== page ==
I enjoyed Lady Reporter, but it didn’t really grab my attention as a lot of Eureka’s kung-fu movie releases have in the past. I was very tired when I watched it, which didn’t help, but this didn’t feel quite at the same level as the In the Line of Duty films, for instance.

My main complaint would be that the comedy, of which there’s quite a lot, is rather weak. A lot of the jokes are dialogue-driven, meaning many of them are lost in translation (in the Cantonese version I watched, at least). The subtitles do their best to remedy the problem but they can’t translate the vital timing or delivery for a gag to effectively hit home. Some of the physical humour works though. I particularly enjoyed the skit with the rat, even though it would give animal rights activists a heart attack.

Whether or not it was due to Hoi’s relationship with Rothrock at the time is questionable, but there are also an awful lot of unnecessary bathing and ‘frolicking’ scenes at home with Rothrock and her friend Elizabeth Lee. I enjoy scantily-clad women as much as the next heterosexual male but the scenes here were laughably gratuitous.

The writing, in general, leaves a lot to be desired. Yuen didn’t just reshoot scenes when he took over the production, he also rejigged the story somewhat, turning the film into a bit of a muddle. The Frankenstein nature of the production shows a little in the structure too (not to mention Rothrock’s wildly differing hairstyles), with what was supposed to be the grand finale happening half an hour before the end. The finale we get is still suitably exciting, but the nature of the earlier sequence makes it feel like an early peak.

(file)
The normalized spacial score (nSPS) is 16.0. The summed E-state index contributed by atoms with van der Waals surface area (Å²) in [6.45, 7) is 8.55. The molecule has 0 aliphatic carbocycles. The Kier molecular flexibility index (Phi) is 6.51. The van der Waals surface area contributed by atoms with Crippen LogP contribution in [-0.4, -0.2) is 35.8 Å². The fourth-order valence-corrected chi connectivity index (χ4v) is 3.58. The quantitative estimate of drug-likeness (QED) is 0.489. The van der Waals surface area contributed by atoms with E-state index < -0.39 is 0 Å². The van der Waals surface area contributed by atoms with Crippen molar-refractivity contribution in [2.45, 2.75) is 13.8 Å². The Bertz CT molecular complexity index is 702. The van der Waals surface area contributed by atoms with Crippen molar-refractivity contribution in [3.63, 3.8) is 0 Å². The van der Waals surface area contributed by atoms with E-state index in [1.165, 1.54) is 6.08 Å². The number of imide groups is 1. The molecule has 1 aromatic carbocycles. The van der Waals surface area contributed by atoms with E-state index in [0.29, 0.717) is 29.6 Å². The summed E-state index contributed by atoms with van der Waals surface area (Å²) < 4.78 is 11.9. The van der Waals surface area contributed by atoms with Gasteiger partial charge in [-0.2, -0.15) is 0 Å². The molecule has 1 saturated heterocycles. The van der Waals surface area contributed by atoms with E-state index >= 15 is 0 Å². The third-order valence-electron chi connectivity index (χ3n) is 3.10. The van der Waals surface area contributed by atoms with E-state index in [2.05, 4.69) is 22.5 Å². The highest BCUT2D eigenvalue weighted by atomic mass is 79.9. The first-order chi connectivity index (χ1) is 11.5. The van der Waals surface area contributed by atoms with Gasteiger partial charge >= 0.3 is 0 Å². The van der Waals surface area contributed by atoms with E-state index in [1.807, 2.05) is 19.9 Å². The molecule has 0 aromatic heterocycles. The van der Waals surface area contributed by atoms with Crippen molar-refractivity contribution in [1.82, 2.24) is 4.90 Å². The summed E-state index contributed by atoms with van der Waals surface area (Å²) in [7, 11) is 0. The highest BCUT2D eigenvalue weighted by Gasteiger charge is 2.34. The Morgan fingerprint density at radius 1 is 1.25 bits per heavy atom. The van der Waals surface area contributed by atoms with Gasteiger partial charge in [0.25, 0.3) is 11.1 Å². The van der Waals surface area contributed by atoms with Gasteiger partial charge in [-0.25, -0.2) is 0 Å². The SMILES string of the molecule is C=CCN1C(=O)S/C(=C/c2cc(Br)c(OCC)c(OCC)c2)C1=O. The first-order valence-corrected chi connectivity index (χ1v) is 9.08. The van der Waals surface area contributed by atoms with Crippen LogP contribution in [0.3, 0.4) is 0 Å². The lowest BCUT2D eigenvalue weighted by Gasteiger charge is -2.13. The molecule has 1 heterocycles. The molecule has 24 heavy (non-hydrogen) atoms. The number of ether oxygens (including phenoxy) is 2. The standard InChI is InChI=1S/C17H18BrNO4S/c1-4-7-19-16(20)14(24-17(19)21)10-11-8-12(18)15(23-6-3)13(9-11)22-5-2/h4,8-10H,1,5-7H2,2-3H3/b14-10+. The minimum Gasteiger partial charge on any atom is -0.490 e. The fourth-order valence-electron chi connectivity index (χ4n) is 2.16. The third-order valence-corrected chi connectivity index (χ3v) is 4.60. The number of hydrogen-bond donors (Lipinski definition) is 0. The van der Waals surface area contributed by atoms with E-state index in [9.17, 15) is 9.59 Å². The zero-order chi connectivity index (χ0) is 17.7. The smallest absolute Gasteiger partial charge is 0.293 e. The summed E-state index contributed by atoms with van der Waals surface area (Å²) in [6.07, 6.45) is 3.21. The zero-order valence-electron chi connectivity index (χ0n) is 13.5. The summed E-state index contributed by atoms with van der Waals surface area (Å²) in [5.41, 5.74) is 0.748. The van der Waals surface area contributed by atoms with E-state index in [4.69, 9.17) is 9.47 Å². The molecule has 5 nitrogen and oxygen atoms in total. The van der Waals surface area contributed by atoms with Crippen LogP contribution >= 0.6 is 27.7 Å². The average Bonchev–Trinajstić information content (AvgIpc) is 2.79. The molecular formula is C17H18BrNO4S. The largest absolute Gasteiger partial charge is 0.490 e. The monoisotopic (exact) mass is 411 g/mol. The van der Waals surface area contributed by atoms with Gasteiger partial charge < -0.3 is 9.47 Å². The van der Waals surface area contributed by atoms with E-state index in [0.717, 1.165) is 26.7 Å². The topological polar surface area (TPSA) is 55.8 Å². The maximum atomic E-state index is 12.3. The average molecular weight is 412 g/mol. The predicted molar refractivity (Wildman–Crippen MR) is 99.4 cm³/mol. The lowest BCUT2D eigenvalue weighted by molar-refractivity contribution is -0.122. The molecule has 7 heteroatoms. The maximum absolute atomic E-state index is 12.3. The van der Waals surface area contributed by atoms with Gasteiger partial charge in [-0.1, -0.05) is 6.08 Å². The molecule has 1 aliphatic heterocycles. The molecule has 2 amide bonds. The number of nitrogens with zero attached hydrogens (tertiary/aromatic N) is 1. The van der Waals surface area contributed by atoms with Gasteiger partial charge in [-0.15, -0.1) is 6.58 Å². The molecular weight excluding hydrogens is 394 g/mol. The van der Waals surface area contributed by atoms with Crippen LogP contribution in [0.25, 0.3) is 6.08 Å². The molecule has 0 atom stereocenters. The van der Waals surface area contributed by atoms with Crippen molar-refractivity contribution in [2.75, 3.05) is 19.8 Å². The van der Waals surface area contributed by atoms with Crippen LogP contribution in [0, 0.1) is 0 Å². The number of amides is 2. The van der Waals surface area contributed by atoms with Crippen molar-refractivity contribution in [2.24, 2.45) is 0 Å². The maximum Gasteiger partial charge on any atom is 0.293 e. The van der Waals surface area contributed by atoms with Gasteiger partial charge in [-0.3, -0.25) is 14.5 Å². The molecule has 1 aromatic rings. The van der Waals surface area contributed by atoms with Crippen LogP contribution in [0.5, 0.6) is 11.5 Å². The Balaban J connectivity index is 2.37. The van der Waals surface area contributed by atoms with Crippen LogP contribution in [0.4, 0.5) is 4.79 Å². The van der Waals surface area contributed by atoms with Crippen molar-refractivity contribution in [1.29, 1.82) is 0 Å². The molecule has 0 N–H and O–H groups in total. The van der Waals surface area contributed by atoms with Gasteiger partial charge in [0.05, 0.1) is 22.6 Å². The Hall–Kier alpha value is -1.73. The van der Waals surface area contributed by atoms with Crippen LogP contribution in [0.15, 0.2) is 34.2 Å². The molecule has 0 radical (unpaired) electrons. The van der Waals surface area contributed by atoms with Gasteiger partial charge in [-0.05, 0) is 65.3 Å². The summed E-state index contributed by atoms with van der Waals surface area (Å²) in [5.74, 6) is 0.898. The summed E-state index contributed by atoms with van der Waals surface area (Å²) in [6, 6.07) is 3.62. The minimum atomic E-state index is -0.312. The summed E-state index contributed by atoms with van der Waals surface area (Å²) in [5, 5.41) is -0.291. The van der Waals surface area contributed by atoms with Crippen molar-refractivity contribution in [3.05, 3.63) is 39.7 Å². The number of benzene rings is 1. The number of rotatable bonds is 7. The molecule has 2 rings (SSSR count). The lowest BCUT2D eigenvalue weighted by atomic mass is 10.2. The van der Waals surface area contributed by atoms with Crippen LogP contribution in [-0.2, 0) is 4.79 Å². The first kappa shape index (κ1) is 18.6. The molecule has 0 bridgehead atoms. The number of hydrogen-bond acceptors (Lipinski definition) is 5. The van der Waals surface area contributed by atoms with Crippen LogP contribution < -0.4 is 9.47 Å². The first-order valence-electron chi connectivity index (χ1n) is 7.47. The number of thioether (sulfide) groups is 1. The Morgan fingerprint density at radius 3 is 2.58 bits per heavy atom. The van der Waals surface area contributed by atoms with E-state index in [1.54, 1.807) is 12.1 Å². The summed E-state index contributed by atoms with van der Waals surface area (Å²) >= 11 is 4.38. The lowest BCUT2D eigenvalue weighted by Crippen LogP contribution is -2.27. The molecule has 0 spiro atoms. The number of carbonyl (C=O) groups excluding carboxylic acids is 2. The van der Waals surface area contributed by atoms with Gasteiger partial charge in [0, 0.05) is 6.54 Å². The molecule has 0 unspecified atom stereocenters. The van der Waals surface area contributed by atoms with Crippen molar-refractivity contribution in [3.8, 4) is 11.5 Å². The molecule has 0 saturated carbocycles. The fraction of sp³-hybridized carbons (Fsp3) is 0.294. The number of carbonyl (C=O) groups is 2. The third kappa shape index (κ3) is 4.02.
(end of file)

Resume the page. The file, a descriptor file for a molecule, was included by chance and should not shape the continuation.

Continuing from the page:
Criticisms aside, I still enjoyed Lady Reporter though. The main reason I watch films like this is for the action scenes and, in this area, the film does not disappoint. Mang Hoi and Corey Yuen devise fast, fluid choreography and throw in some fun, creative touches to spice things up. Most notably, there’s a wince-inducing fight with Rothrock wearing steel-heeled and toe-capped high heels, as well as an acrobatic standoff on a large cargo net. It could have done with more fights in the first half, but this is a standard tactic in the genre, keeping you waiting for a spectacular climax.

The cast do a decent job too. Whilst, like Yes, Madam!, there are a handful of male protagonists added to the mix, this does feel more female-centred than that trend-setting ‘girls with guns’ film. Rothrock is badass but likeable as the star, proving she could handle lead duties on her own, paving the way to her becoming the queen of straight-to-video action movies in the 90s.